A man walks into the Roosevelt Hotel and checks into a room on the 21st floor. He gives a hundred-dollar bill to the bellhop, enjoys a lobster dinner and a bottle of champagne, wipes the room clean of any fingerprints, and then opens the window and climbs out.
Sam Worthington stars as Nick Cassidy, a convicted felon (and former NYPD officer) that has recently escaped from prison. He’s standing on a ledge high above the streets of New York City, and when the police arrive on the scene, he refuses to speak to anyone except Lydia Mercer (Elizabeth Banks), an alcoholic police negotiator struggling with depression.
It’s difficult to go into more detail without divulging some of the film’s best-kept secrets, but what begins as a suicide attempt slowly reveals itself to be a much more elaborate scheme involving a sinister billionaire real estate mogul (Ed Harris), a pair of thieves (Jamie Bell and Genesis Rodriguez), and Cassidy’s former partner (Anthony Mackie).
The majority of the movie takes place on the ledge, or just inside the hotel room, resulting in the bulk of the film being carried by Worthington and Banks. As usual, Worthington struggles to hide his Australian accent, which becomes even more noticeable during some of the more emotional dialogue exchanges, but this is easily balanced out by a fantastic performance from Banks, as the disgraced cop who sees Cassidy as her shot at redemption.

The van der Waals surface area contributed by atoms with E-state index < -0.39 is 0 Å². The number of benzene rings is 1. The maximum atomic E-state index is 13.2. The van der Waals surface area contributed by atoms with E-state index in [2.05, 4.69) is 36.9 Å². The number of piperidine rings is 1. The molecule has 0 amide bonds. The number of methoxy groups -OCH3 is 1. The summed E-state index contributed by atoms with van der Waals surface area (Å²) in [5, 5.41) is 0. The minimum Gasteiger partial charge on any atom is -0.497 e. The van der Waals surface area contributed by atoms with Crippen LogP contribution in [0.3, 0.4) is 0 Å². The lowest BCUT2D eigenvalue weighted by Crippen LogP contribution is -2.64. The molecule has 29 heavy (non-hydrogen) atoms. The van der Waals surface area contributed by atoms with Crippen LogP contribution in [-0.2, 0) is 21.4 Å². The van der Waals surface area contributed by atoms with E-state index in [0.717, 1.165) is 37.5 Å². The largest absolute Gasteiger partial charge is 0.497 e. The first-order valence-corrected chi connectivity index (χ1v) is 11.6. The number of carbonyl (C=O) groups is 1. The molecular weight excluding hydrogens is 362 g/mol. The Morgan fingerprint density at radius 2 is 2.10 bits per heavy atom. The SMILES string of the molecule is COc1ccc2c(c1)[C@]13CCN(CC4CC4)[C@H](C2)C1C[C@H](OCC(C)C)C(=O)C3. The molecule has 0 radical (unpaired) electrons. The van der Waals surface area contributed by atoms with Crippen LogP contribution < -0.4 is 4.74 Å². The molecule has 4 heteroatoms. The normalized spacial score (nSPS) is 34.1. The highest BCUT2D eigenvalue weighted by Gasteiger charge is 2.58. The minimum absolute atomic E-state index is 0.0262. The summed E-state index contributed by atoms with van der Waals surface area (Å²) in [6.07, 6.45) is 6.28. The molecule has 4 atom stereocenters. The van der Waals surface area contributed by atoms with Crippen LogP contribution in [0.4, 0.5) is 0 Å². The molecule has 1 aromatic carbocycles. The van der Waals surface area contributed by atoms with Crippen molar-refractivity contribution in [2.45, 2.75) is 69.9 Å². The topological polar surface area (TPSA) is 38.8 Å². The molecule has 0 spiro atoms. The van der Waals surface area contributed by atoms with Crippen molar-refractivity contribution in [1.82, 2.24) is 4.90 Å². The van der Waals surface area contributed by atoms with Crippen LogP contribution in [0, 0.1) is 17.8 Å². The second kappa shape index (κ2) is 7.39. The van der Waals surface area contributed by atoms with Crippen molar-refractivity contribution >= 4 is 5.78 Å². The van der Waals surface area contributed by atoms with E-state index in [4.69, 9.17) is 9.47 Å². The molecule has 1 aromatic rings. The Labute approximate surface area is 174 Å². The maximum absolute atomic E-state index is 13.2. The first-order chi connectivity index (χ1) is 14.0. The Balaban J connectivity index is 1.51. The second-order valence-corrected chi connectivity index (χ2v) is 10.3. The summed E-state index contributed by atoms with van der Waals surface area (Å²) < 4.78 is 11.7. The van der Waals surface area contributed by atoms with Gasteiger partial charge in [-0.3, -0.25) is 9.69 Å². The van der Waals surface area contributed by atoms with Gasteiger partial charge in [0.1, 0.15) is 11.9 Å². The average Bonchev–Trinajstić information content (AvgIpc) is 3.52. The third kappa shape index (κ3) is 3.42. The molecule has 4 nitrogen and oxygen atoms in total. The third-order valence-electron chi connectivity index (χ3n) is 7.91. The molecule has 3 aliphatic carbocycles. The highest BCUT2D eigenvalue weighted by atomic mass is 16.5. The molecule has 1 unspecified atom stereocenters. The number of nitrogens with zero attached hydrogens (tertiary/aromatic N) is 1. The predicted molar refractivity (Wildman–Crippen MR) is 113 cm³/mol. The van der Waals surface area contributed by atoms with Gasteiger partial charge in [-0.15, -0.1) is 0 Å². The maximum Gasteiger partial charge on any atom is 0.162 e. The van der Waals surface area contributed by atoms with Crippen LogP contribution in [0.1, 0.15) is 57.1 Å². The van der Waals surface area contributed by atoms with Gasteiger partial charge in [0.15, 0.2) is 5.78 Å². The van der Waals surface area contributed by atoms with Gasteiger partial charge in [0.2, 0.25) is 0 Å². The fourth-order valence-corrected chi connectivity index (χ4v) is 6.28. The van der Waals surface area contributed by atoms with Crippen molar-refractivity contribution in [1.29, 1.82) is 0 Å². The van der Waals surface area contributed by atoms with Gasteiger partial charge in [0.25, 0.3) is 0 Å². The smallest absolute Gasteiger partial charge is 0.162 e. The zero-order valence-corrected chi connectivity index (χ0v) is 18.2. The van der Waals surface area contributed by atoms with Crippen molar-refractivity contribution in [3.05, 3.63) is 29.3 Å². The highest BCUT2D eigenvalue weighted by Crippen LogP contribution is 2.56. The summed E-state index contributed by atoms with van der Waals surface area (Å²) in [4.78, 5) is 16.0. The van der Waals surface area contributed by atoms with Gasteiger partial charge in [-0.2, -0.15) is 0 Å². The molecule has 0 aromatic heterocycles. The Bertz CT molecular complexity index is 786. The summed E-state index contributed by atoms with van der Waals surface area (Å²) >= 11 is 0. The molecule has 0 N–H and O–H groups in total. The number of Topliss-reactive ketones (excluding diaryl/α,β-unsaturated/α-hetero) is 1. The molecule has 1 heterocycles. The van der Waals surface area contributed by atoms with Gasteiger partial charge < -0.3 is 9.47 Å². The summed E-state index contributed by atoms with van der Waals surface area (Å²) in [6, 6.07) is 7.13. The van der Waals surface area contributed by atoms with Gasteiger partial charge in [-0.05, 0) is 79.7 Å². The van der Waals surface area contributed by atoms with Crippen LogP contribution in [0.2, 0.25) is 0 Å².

The supporting cast is solid, but forgettable, mostly due to the fact that they’re not given much to do. Mackie’s role is terribly underwritten, particularly when you take into account how pivotal his character becomes, but Harris has fun chewing the scenery as the bad guy, and the banter between Bell and Rodriguez provides plenty of relief while elevating Rodriguez’s role above the requisite eye-candy (which she also provides).
With plenty of twists that will keep audiences scratching their heads and an edge-of-your-seat climax, Man On a Ledge is the first big surprise of the 2012 film season, revealing itself to be much better than its premise, and thoroughly enjoyable from start to finish.
FINAL SCORE: 8/10